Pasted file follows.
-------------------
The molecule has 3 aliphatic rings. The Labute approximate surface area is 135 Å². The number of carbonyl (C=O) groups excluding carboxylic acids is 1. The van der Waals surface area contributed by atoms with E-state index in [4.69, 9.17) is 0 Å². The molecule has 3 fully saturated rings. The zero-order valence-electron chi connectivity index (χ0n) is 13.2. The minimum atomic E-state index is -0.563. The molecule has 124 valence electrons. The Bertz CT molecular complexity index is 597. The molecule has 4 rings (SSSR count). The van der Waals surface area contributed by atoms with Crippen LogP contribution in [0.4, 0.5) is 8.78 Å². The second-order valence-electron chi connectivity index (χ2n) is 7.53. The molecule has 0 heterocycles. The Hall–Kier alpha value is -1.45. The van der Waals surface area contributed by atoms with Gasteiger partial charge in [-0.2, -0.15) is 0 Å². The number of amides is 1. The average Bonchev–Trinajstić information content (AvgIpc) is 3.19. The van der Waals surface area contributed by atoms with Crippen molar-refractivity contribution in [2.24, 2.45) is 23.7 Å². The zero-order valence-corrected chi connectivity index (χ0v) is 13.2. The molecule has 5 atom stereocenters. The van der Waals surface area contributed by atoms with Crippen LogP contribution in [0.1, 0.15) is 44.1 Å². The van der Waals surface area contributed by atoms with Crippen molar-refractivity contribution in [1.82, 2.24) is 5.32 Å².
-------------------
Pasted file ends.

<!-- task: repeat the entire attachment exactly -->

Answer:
The molecule has 3 aliphatic rings. The Labute approximate surface area is 135 Å². The number of carbonyl (C=O) groups excluding carboxylic acids is 1. The van der Waals surface area contributed by atoms with E-state index in [4.69, 9.17) is 0 Å². The molecule has 3 fully saturated rings. The zero-order valence-electron chi connectivity index (χ0n) is 13.2. The minimum atomic E-state index is -0.563. The molecule has 124 valence electrons. The Bertz CT molecular complexity index is 597. The molecule has 4 rings (SSSR count). The van der Waals surface area contributed by atoms with Crippen LogP contribution in [0.4, 0.5) is 8.78 Å². The second-order valence-electron chi connectivity index (χ2n) is 7.53. The molecule has 0 heterocycles. The Hall–Kier alpha value is -1.45. The van der Waals surface area contributed by atoms with Gasteiger partial charge in [-0.2, -0.15) is 0 Å². The number of amides is 1. The average Bonchev–Trinajstić information content (AvgIpc) is 3.19. The van der Waals surface area contributed by atoms with Crippen molar-refractivity contribution in [2.24, 2.45) is 23.7 Å². The zero-order valence-corrected chi connectivity index (χ0v) is 13.2. The molecule has 5 atom stereocenters. The van der Waals surface area contributed by atoms with Crippen LogP contribution in [0.1, 0.15) is 44.1 Å². The van der Waals surface area contributed by atoms with Crippen molar-refractivity contribution in [1.82, 2.24) is 5.32 Å².